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A Weather Break Could be Just That

STORY AND PHOTOS BY ED MORAN

TOKYO, Japan – Rowing in a high stake’s regatta in hot and humid conditions is hard enough without failing to advance from the opening heat and having to get to the semifinal through the repechage.

It can make reaching the final and the medals even more difficult.

Michelle Sechser and Molly Reckford were staring at that situation after finishing third in the Saturday heat, then winning their repechage on Sunday. So, when a second weather hold was announced for Tuesday, it may have been an unwanted disruption for some, but not for the U.S. women’s lightweight double.

It was more of a break.

“Absolutely,” said Reckford on Monday. “Any opportunity we have to get in the boat, especially after reviewing our performance, is one we value and will build on. We are still a fairly new crew, so each day is a gift to us. We went out this morning and really enjoyed being able to work on ironing out some of the wrinkles from our heat and rep,” she said.

“Feeling grateful for the extra days.”

Rowing back-to-back days and advancing through the reps is not something completely new to Sechser and Reckford. While they were racing the second U.S. Olympic team trials earlier this spring in the open women’s double event, they were doing it for experience.

They went through the rep then and finished second in the regatta. And dealing with the stress of a mistake during a race is also not foreign to them. In the final of their Olympic trials, Reckford lost her oar in the first stroke.

They recovered and rowed through the pack to win.

Something similar happened near the end of the opening heat on the Sea Forrest Waterway course Saturday, in the last 15 strokes of the piece. But they did not have the time needed to recover and missed advancing to the semifinal by just over one second.

They got to the second chance start line on Sunday, and were all business, and advanced to the semifinal by more than five seconds over second-place Belarus. Before the weather cancelation, they would have had to race the semifinal on Tuesday.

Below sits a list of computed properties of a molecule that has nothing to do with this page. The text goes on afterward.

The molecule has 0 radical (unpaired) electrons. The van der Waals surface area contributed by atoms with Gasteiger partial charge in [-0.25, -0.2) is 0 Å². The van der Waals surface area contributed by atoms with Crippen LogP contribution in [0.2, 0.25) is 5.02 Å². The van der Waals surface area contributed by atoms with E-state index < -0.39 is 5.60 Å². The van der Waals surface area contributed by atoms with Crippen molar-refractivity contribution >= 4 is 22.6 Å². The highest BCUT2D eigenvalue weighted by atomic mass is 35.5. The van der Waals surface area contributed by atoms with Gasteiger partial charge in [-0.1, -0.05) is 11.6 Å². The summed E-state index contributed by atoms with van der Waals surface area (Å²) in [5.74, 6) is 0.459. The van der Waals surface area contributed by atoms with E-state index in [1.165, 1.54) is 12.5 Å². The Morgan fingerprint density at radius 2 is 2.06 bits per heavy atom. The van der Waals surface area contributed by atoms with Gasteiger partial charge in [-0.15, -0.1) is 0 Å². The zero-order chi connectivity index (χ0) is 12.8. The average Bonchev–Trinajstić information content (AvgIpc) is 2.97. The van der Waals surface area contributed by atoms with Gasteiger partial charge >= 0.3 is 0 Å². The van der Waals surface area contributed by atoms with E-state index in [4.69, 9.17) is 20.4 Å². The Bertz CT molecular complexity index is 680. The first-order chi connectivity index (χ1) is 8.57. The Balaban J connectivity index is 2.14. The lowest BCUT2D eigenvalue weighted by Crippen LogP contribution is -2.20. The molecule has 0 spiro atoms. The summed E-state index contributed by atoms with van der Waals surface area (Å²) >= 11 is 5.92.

Now they have had an extra day to recover and make any necessary changes.

“It’s not ideal to be in the rep,” Sechser said Sunday. “Molly had that small digger in the last 15 strokes. Not how we were hoping to execute, but while we were confident that we were going to be able to show up and get the job done, in the race this morning, there’s still a lot on the line.

“One more mistake, or not just getting the right rhythm or clipping the buoys they have here on the course could end the dream for us a lot sooner than expected. So, yeah, (we were) pretty serious and focused but also feeling pretty confident that getting a second run down the track is actually a good thing for Molly and I.

“As a new crew, we haven’t put together an international campaign together yet, so I think staying really positive about what we can learn from each trip down the course is a really positive thing.”

Sechser said that the change in the schedule would not rattle them.

“Molly and I have yet to race a regatta together that did not have some sort of inclement weather policy or updated schedule due to weather,” she said.

“Even Trials II, they crammed that together. At the qualification regatta in Lucerne, they shoved that all together into a 25-hour span,” she said.

“Honestly, it feels pretty normal to be getting messages that there is some inclement weather moving in and we sort of need to be ready for anything any day.”

Monday Notes

The Dutch rowing team has agreed to isolate from other competitors after one of its athletes, a coach, and a staff member all tested positive for COVID-19, the team’s performance director told Reuters on Monday.

“In order to get trust and confidence with (other) countries and (especially) the volunteers. So we are happy to cooperate,” Hessel Evertse said, adding that there were no additional positive tests reported on Monday morning.

TeamNL rowing coach Josy Verdonkschot tested positive for the coronavirus and went into a 10-day quarantine, the Netherlands Olympic Committee (NOCNSF) said on Sunday, after 21-year-old single sculls competitor Finn Florijn also turned up a positive test on Friday.

Racing is scheduled to continue on Wednesday. A full schedule can be found here.

Rowing News Olympic coverage brought to you by Gemini.

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